“I used the International Monetary Fund, 2012, Nominal Currency Denominated in U.S. Dollars for Comparison (Purchasing Power Parity, or PPP Adjustment)”

      I’m confused by this statement, as it seems you used the nominal (not PPP adjusted) GDP. (For US, they would be equal, but the 67,723 Austrailian GDP per capita (nomnial) would be worth only $42,640 using the IMF 2012 PPP list.)

      What are the differences between using PPP and nominal exchange rates in comparing GDP per capita, and which one would more reflect economic reality?

      • http://www.joshuakennon.com/ Joshua Kennon

        You’re right to be confused because I mistyped when I responded to that comment (you can see the actual figures in the attachment to my other response to reader Graham, including nominal, U.S. equivalent, and purchasing power parity). It should have read non Purchasing Power Parity. Thank you for catching that; I corrected it just now.

        As for which one is better in reflecting economic reality, see my other comment to Graham on this thread.

        PPP attempts to figure out how much money it would take to buy an identical bundle of goods in one nation versus another. Say, a basket of wheat, a pair of shoes, a pound of coffee, a new car, etc.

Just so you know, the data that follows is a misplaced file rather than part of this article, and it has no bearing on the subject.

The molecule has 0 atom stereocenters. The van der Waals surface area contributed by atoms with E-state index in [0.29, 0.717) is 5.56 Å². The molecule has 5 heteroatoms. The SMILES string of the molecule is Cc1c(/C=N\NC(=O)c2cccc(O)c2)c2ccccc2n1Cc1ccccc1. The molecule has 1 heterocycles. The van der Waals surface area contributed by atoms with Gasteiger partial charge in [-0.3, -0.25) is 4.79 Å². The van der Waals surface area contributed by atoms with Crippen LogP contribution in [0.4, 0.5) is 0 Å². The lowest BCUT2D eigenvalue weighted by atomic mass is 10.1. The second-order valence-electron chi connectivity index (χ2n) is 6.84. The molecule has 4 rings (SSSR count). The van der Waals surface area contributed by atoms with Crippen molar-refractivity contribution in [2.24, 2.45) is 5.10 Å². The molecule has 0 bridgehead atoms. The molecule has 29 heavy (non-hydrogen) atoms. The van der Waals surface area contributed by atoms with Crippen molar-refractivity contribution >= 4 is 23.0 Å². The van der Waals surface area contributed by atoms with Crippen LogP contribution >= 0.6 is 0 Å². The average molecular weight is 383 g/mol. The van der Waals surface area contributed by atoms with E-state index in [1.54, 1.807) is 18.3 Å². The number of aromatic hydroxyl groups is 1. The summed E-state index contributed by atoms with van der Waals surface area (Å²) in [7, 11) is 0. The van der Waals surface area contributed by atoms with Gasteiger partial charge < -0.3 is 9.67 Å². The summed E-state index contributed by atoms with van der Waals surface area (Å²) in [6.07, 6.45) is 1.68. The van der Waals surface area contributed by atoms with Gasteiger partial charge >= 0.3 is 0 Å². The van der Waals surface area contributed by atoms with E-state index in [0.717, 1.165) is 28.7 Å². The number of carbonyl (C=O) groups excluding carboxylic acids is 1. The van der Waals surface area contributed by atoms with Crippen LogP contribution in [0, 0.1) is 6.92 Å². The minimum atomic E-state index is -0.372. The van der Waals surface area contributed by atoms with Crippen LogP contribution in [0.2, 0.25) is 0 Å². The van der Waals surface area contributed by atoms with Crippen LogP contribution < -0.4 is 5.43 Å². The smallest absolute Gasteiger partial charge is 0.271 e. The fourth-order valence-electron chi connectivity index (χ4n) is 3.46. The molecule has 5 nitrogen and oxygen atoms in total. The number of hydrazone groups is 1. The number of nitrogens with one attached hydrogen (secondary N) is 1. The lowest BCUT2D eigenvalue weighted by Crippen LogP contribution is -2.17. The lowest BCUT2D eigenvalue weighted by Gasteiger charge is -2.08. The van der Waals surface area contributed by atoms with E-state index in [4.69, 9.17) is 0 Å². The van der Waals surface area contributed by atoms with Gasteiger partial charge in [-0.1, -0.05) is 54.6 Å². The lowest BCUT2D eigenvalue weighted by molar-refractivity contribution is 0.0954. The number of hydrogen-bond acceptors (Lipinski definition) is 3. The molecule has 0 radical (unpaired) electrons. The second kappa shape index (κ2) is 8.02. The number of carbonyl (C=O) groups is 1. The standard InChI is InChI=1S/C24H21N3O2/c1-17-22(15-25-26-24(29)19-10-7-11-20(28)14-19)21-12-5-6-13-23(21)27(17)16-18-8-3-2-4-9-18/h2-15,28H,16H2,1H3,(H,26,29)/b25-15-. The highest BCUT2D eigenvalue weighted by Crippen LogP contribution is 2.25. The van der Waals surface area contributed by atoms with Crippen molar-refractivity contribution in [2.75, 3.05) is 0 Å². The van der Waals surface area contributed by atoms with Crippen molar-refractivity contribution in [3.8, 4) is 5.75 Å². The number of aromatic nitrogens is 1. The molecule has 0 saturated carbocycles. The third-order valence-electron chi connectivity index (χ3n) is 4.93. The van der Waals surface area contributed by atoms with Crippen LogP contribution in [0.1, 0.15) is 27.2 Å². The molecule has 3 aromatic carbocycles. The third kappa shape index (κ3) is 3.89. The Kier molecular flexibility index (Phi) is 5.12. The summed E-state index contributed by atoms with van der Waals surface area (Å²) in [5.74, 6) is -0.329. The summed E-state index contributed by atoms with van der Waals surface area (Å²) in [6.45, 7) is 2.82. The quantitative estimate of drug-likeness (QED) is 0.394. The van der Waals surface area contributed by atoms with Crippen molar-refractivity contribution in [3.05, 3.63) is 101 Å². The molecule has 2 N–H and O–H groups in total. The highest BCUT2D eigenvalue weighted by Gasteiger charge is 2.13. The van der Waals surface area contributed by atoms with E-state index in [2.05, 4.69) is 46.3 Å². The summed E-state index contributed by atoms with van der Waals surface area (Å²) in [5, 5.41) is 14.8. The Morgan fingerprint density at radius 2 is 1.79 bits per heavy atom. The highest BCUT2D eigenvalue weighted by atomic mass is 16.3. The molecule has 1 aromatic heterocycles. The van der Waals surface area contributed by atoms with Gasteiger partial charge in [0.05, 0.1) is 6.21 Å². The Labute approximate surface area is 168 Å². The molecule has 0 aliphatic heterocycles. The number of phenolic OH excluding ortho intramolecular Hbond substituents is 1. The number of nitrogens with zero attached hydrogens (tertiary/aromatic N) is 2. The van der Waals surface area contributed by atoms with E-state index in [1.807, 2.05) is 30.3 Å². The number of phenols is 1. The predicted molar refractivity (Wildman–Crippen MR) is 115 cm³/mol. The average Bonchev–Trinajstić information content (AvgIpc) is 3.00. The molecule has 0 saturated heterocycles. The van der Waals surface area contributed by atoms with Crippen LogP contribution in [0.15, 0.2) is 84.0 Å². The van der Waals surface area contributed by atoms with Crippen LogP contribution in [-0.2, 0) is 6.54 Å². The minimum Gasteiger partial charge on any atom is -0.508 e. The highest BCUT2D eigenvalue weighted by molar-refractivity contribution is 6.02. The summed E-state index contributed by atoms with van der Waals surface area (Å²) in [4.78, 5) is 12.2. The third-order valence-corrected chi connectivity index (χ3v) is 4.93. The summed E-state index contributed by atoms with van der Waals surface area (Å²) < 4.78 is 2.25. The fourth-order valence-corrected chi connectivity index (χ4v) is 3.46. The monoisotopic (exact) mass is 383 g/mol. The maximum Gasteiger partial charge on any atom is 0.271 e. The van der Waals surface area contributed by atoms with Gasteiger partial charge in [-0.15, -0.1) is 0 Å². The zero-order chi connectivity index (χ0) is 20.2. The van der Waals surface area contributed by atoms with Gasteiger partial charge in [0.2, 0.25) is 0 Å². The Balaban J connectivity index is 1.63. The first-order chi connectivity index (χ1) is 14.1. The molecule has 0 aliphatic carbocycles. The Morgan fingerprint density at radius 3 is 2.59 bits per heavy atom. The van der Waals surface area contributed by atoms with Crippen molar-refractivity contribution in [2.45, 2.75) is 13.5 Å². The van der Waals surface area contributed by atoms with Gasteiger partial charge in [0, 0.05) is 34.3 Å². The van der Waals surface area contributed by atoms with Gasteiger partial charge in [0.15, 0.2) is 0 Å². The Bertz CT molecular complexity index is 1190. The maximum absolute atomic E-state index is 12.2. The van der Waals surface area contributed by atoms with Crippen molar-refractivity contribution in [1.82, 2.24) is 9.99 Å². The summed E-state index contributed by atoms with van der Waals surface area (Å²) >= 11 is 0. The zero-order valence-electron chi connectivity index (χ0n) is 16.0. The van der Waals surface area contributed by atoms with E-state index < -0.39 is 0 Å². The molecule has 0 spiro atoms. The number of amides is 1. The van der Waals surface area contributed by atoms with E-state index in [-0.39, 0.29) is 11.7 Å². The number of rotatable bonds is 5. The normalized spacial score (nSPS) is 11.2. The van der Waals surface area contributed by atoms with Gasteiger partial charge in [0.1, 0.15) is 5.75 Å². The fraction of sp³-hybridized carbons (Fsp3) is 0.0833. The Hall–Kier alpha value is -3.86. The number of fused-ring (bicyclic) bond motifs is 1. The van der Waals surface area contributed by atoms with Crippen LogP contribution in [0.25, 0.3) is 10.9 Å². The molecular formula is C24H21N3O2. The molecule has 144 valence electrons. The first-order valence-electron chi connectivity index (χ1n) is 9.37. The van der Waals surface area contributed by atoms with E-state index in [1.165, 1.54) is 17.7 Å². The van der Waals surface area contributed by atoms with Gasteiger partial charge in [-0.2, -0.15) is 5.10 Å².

In theory, PPP should be a better indicator but it has some significant flaws because it is impossible to capture all of the factors that play into what humans value. For example, it can’t reflect if you live in an island paradise with perfect weather and gorgeous views of the sea. It’s can’t fully capture the fact that certain economies have more inherent risks (e.g., you slip and fall in the United States, you could end up bankrupted because you owe six-figures in medical debt whereas in Canada, the health care system would pick up most of the tab).

        What makes it even more confusing is the fact that GDP per capita is really just a back-of-the-envelope way to get at real standards of living. It’s imperfect.

        For example, the Median household income for a family of two in the United States is bouncing around between $48,000 and $52,000 right now. The same household in Canada is earning between $65,500 and $78,800 (the range is the result of slightly different measurement methodology).